Looking Back at 2019

This past year was a very productive one for me. I wrote and released a brand-new novel to kick off The West Hills series, the second book in my lesbian Colors series, two novels in my co-written The Speakeasy series with K Evan Coles, the third novel in my Midwest series, and a holiday novella in a shared universe with Hank Edwards.

2019 Recap (1).jpg

In addition, I have two more books that are around the 2/3 complete mark so there will be plenty to come in the new year. But before I dive into 2020, let’s recap all that happened in 2019.

I celebrated my six-year publishing anniversary in December.

I attended a record number of author events this year, including Pride Events, Penguicon, and the Gay Romance and Literature Convention in Albuquerque. I sold a record number of paperbacks, more than doubling the number I sold in the previous year.

My fan group increased in size and K Evan and I reached an amazing milestone with our joint newsletter. I taught myself how to make my Amazon and BookBub ads more effective.

I found new ways to build on the organizational plans I made last year and came up with some new ideas for how to continue that in 2020. I worked on building better reader engagement in my fan group and giving back to readers so they know how much I appreciate all they do to help support my writing.

I signed a contract to have my holiday story translated into French. It’ll be released next winter as apart of an amazing anthology and I am very excited about that.

Writing more books and enrolling them in Kindle Unlimited allowed me to more than triple my writing income.

This chart shows my sales from January 1, 2018 to December 31, 2019.

2018-2019

Much of the profit I made was rolled back into things I desperately needed like a new laptop, desk chair, and ads. As I said last year, it’s all relative. I’m nowhere near where I need to be (namely, living somewhere other than my parents’ house) but I am leaps and bounds ahead of where I was last year. The trajectory for everything is upward and I know I’m on the right track.

I have a lot of hope that I can build this into the career I’ve always dreamed of.

Being a full-time author is still a hard job but I love it every bit as much as I did in the beginning.

I still love creating characters and stories and making them come alive. I love the feedback from readers and the connections I make with them through my books. I love that I have the opportunity to keep trying to support myself. It’s an amazing feeling to check my dashboard and see that I am reaching more readers. My books are finding their way to more people. I’m incredibly proud of what I’ve accomplished.

So once again, I want to thank all of you who helped me get there this year. K. Evan Coles, my co-author for more things than I can possibly sum up in a few lines. My parents for allowing me to pursue this crazy dream. My friends who cheer me on. The bloggers and reviewers and organizers and every single person who shared my book releases and helped spread the word about my books. My beta readers and my editors for making my books better. And all you readers. Because your joy in my stories is what keeps me going.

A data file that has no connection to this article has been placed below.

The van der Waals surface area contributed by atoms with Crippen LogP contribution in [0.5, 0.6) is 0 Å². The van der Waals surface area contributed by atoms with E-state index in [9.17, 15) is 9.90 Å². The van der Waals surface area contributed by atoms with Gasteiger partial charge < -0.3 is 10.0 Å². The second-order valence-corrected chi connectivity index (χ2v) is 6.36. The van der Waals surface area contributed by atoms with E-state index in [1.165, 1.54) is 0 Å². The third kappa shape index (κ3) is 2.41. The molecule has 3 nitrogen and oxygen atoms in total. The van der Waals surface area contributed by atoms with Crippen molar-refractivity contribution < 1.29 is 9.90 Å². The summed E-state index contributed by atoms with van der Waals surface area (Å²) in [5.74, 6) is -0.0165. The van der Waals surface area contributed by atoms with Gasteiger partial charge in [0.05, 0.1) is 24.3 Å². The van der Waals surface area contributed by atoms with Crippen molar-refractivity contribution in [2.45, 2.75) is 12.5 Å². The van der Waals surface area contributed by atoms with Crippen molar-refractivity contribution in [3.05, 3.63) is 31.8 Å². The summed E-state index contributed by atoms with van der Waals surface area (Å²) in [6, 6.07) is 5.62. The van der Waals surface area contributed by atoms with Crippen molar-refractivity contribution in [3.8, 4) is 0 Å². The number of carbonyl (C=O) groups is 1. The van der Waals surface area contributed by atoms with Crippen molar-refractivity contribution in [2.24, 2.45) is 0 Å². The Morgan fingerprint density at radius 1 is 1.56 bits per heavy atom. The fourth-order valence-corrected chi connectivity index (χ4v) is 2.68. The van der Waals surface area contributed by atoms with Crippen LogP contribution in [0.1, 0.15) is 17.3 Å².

2017 and 2018 were tough for me but by the end of last year, I was beginning to see the light at the end of the tunnel. In 2019, I moved forward with a lot more hope and confidence than I’d felt in a very long time.

So I’m going into 2020 with even more optimism and a plan to keep building on what I’ve laid the foundation for in the past two years. And a lot of hope and determination to make it all happen.

I can do this. I just need to keep trying.

I’m eager for what 2020 will bring and I look forward to celebrating the new successes next year. There’s so much to look forward to.

 

Looking Back at 2018

2018.jpg

This past year was a productive one for me. I released a poly novella, took three short stories I’d previously released as a novella and turned them into an mm novella. I released an mm novel and a short paranormal mm story with K. Evan Coles. Released an mm solo novel, took two novels and turned them into a single very long mm novel, re-released a mm holiday short story, and wrote an mm YA holiday short story.

Am I tired? Well, yeah. My brain is pretty full these days and the hours I put in are long.

But it’s been an interesting year. Since I began the writing full-time journey in mid-2015, my sales have steadily declined. Some of it was because the market had changed and my divorce took me away from that at a critical time. I needed time to recover emotionally and then I took some more time to take care of myself better physically. But even once I got back to writing, it wasn’t working anymore. I had missed so much and I felt like I could never get back on track.

Book releases were flat and disappointing. Nowhere near where they’d been before and not even close to allowing me enough to move out of my parents’ house. I’ve been here for three years now, far longer than I thought I’d be. Several times I’ve reached a point where I seriously considered throwing in the towel and finding a new career. Nothing I tried was working.

I got progressively more and more frustrated until about August. I knew I wasn’t as organized and focused as I needed to be. I complained to someone I was dating at the time and he said, “I can help.” His career requires him to manage a ton of projects with shifting deadlines and multiple stages of work–pretty applicable to being an author.

So we sat down and he helped me create a paper calendar with color-coded sticky notes that’s infinitely flexible. I organized current projects and also laid out a plan for which books to tackle next. It’s glorious. And as I moved forward with that, I stopped feeling like I was flailing around with no focus. I had a plan and a way to achieve it.

I decided that this was it. My final shot to see if I could make a living at writing.

I wasn’t thrilled about putting books in Kindle Unlimited. I’ve never loved the idea of being exclusive to Amazon, even if it’s only a 90 day period, but I had to decide which I felt more strongly about. I could live with putting books in KU. I couldn’t live with giving up on my career.

KU Releases.jpg